You Don’t Know What You Have Until It’s Gone

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Europe » Germany » Bavaria » Rothenburg ob der Tauber
December 24th 2013
Published: January 12th 2014
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The little girl is about 7 years old or so. She looks bored waiting for her train. Her mid 20’s mum is busy with her smartphone, so her daughter was trying to entertain herself. She was curious on the mechanics of a luggage, how come such a big bag can roll easily? So she moved it back and forth. “What’s wrong with you?!?”, yelled the mum while grabbing the little girl arm roughly – as if she just robbed a bank or something. The little girl stunned, and started to chuckle in tears. “Stop it! Shut up!”, her mum yelled again. This time the little girl try to sit down quietly, her head face down and I can see tears running down the corner of her eyes. Somehow my heart cries with her.

The mum then gets busy again with her smartphone. I wonder how in the world she can think that commenting her fb friend’s having for lunch is more interesting than the greatest miracle that she got right beside her. I guess it’s true that often times than not; you don’t know what you have until it’s gone. I don’t know whether I’ll have a chance to be a mother again or not, but if I do – I promise myself I’d be the best mum that I can be. At least I’ll die trying…

Today is train day. I need to catch 4 different trains to get back to Rothenburg ob der Tauber from Munich, only to catch another 4 trains to get back with a quick stopover in Nuremberg. My train came earlier than the little girl’s so I don’t know what happened to her further – but I hope she’ll be fine. As winter days are very short; unfortunately I can’t just rely on Bavarian pass (23 euro, very value for money if you’re traveling in a small group) which allows free rides on regional trains starting 9 am.

Since visiting Freiburg earlier this year, I want to visit more quaint little towns. And when I read more about Rothenburg ob der Tauber; I’m sold. The thing is, it’s actually quite far from Munich for day trip. Indeed it was a gamble, what if it rained after that much effort? But I just went for it, while bringing a small umbrella with me. Often times in life, you just have to take a chance.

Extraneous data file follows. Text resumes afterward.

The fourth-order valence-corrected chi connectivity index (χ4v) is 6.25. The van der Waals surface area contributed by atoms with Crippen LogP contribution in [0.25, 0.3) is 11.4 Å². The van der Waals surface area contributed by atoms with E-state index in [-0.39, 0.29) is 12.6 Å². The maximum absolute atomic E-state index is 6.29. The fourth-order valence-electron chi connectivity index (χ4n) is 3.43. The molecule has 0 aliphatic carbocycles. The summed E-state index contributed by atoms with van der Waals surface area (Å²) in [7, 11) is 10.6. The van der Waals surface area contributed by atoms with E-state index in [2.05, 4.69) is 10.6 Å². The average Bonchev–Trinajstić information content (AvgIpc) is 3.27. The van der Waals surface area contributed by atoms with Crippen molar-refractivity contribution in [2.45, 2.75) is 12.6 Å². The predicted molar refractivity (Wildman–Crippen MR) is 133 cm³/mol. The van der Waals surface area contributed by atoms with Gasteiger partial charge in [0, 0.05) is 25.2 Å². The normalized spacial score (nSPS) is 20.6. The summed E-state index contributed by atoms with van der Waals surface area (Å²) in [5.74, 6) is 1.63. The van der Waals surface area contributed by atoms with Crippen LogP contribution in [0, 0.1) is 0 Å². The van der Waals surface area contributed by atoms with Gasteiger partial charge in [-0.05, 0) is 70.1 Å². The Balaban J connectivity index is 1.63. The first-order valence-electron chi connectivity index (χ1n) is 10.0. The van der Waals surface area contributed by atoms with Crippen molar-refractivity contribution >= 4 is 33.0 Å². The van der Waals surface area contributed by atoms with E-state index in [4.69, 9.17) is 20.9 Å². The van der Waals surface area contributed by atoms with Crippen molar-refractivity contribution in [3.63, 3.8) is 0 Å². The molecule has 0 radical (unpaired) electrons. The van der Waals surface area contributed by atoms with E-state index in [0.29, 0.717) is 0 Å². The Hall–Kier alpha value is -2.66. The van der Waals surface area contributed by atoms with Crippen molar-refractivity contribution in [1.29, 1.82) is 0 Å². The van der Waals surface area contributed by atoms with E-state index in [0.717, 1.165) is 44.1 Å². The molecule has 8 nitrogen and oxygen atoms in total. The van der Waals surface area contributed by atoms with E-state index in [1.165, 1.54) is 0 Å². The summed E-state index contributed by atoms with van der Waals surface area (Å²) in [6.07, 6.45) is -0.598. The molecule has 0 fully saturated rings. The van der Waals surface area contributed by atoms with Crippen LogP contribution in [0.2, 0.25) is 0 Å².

I was contemplating whether to take organized tour or not; but decided just to go myself so I can stay as long, or as short as I want. What’s challenging is not the 4 different trains itself, but finding which platform you should go to. The connections are rather short, and in smaller towns they don’t always have translation in English. I almost missed 2 train connections, literally had to run & the train moved just as I sat down.

Rothenburg lived to all of the hype! It was very colorful, pretty, quaint. Not to mention it was blue sky towards noon. As it was winter, there weren’t many tourists around too. I enjoyed just walking around, entering different Kathe Wohlfahrt Christmas shops and try to sneak in pictures (apparently there are like 5 just in this town, their Christmas ornaments are so cute but so expensive!) and queuing at bakery that is filled with locals (always a good sign). I treat myself a nutcracker wooden doll & tried the famous snowball pastry. The Christmas market at the Marktplatz already closed the day before (I knew about it, so it wasn’t a surprise) but it looks small anyway. To my surprise the famous Plonlein looked just… so so… Like I don’t understand why it’s so famous although I took pictures of it anyway. If you’re in the mood for an easy hike, a quick stroll would lead you to the city walls. It was a sunny day when I was there so looked enjoyable.

I love Rothenburg so much that I stayed about 4 hours there, from my initial 2 hours plan. On my way back to Munich, I stopped over at Nurnberg who supposedly has the biggest Christmas market in Germany. As I overstayed in Rothenburg, the Nurnberg already closed few hours ago as it was Christmas eve (again, not a surprise, I knew it would be the consequence for overstaying in Rothenburg). Not knowing a lot of Germany, to my surprise, Nurnberg is a very big city. Passed by the St Lorenzkirche and Frauenkirche, but the most interesting part to me is walking up to one of restaurants viewing deck and see the sea of red & white Christmas market’s tent.

As I was snapping away, I met a couple who were sightseeing as well. The gentleman was in a wheelchair and seemed to have had a stroke or something as he can’t speak; he was just grunting. The woman who I assumed is his wife, patiently took him around and still trying to have a conversation with him even though he can’t really reply. I looked down to my feet & hands, and thank God that I have my health; cancer free & still fully mobile. I guess it’s true, you don’t know what you have until it’s gone. No matter how hard things are, I still have lots of things to be thankful for.

Additional photos below
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12th January 2014

I agree!
"If you have nothing to be grateful for, check your pulse"... I'm not sure who said this, but it's so true!
13th January 2014
inside kathe wohlfahrt


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